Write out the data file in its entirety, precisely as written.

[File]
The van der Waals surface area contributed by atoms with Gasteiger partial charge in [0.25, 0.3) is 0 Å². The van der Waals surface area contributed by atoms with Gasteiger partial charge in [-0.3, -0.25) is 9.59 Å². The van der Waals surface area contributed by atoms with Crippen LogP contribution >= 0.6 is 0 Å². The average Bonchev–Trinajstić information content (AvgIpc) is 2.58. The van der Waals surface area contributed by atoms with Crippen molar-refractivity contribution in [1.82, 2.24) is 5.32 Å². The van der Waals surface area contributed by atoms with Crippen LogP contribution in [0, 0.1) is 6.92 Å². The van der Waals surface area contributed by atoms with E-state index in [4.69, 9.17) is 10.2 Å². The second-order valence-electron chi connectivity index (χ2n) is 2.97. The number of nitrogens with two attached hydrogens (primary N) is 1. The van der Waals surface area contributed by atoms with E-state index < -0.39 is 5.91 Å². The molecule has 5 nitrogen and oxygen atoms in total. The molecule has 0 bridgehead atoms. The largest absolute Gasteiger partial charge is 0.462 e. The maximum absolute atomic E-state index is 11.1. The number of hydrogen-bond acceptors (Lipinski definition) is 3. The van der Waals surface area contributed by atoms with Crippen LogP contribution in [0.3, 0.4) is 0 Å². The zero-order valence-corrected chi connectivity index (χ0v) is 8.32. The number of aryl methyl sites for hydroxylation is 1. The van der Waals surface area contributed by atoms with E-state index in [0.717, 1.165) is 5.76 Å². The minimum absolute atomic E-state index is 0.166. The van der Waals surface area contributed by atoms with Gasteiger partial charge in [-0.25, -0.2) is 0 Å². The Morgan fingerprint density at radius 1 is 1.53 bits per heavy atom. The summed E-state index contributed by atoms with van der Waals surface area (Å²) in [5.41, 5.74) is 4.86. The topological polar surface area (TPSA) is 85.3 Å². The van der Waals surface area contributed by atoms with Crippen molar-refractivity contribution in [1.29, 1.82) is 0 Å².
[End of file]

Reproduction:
The van der Waals surface area contributed by atoms with Gasteiger partial charge in [0.25, 0.3) is 0 Å². The van der Waals surface area contributed by atoms with Gasteiger partial charge in [-0.3, -0.25) is 9.59 Å². The van der Waals surface area contributed by atoms with Crippen LogP contribution >= 0.6 is 0 Å². The average Bonchev–Trinajstić information content (AvgIpc) is 2.58. The van der Waals surface area contributed by atoms with Crippen molar-refractivity contribution in [1.82, 2.24) is 5.32 Å². The van der Waals surface area contributed by atoms with Crippen LogP contribution in [0, 0.1) is 6.92 Å². The van der Waals surface area contributed by atoms with E-state index in [4.69, 9.17) is 10.2 Å². The second-order valence-electron chi connectivity index (χ2n) is 2.97. The number of nitrogens with two attached hydrogens (primary N) is 1. The van der Waals surface area contributed by atoms with E-state index < -0.39 is 5.91 Å². The molecule has 5 nitrogen and oxygen atoms in total. The molecule has 0 bridgehead atoms. The largest absolute Gasteiger partial charge is 0.462 e. The maximum absolute atomic E-state index is 11.1. The number of hydrogen-bond acceptors (Lipinski definition) is 3. The van der Waals surface area contributed by atoms with Crippen LogP contribution in [0.3, 0.4) is 0 Å². The zero-order valence-corrected chi connectivity index (χ0v) is 8.32. The number of aryl methyl sites for hydroxylation is 1. The van der Waals surface area contributed by atoms with E-state index in [0.717, 1.165) is 5.76 Å². The minimum absolute atomic E-state index is 0.166. The van der Waals surface area contributed by atoms with Gasteiger partial charge in [-0.25, -0.2) is 0 Å². The Morgan fingerprint density at radius 1 is 1.53 bits per heavy atom. The summed E-state index contributed by atoms with van der Waals surface area (Å²) in [5.41, 5.74) is 4.86. The topological polar surface area (TPSA) is 85.3 Å². The van der Waals surface area contributed by atoms with Crippen molar-refractivity contribution in [1.29, 1.82) is 0 Å².